After making the adjustments to the machine and installing the editing software, we were finally ready to get down and capture some video. For our test, we connected a Canon GL1 Mini DV camcorder to the FireWire port. Using the built-in FireWire made capturing with the new PowerBook a snap. We just opened Final Cut Pro, went to the capture screen and batch captured away, enjoying full machine control.
This PowerBook has a couple of other integrated features that make it ideal for video editors. We were pleased with the relatively large 14-inch color LCD monitor thats large enough to organize and clearly view an editing project. It also sports a rockin DVD-ROM drive that plays both DVDs and CD-ROMs. This is essential so video editors can load additional software applications like Adobe After Effects and capture music from CDs.
It has an S-video out jack so you can connect an NTSC monitor or TV to it and take advantage of the Macs dual screen control. This enables you to essentially span your desktop over two monitors. This is very useful and cool, especially if your timeline is extremely long and your desktop is cluttered. The S-video out also allows you to connect an S-VHS VCR so you can make VHS dubs.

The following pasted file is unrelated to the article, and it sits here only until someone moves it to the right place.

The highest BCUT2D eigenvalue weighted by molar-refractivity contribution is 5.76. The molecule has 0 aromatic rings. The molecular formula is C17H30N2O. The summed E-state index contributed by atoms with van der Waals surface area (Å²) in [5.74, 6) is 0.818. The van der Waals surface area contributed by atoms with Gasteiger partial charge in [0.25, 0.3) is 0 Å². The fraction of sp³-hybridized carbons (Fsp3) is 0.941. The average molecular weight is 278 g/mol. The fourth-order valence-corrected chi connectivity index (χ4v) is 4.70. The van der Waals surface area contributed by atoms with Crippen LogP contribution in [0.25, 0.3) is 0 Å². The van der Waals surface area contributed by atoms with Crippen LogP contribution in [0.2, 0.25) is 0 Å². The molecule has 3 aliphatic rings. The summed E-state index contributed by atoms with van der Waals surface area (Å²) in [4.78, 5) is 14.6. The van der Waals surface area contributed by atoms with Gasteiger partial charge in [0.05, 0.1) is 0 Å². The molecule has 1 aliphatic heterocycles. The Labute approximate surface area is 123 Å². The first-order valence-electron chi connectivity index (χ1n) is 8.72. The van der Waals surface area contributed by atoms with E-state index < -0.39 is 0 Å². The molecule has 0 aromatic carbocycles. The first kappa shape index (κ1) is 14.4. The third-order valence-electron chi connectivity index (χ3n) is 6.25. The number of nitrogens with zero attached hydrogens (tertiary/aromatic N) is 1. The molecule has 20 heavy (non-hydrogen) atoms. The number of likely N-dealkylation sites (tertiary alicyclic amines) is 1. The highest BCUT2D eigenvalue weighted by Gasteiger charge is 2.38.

On the downside, there was one thing about using the PowerBook laptop as an editing station that we didnt like: the touchpad. It takes a while to get used to and we found it not to be as comfortable to use as a mouse. If you dont love to finger scroll, youll need to get a USB trackball or mouse to use.
Editing on the Go
Why would you want to use a laptop for your editing? For some people, the idea of having to do all of their computer-based editing in a darkened computer lab is restrictive. With a laptop, you can load your clips and make your cuts, transitions and titles wherever you feel inspired. With your new-found mobility you can edit at the coffee shop or make titles at the theater. Travelers will especially appreciate the ability to work on airplanes. With a PowerBook, you can edit your vacation video during the time that you usually spend waiting at the airport and sitting in the plane (the FCC would like us to remind everyone to raise their tray tables and not edit during takeoff and landing though).
For real mobility in editing, the PowerBook G3 500MHz will be tough to top. By combining Apples popularity in the video editing world, with the solid reputation of its PowerBook series of laptops, these machines should be popping up in the field everywhere. The addition of the built-in FireWire will make the PowerBook particularly attractive to video editors. When the price drops, capturing and editing video on the go will become hugely popular.
Processor G3 500MHz 1MB L2 Cache
RAM 128MB (512 max)
OS Mac OS 9
Drives 12GB ATA-66 Hard Drive (currently 18GB max), removable DVD-ROM
Monitor 14.1-inch TFT active-matrix LCD
Capture Card Built-in FireWire
Video Card 8MB ATI RAGE Mobility 128-bit
A/V Inputs and Outputs FireWire x2, USB x2, mini stereo in, mini stereo out, VGA, S-video out
Other Inputs and Outputs Ethernet, phone modem, infrared (IrDA), power
Included Accessories AC adapter,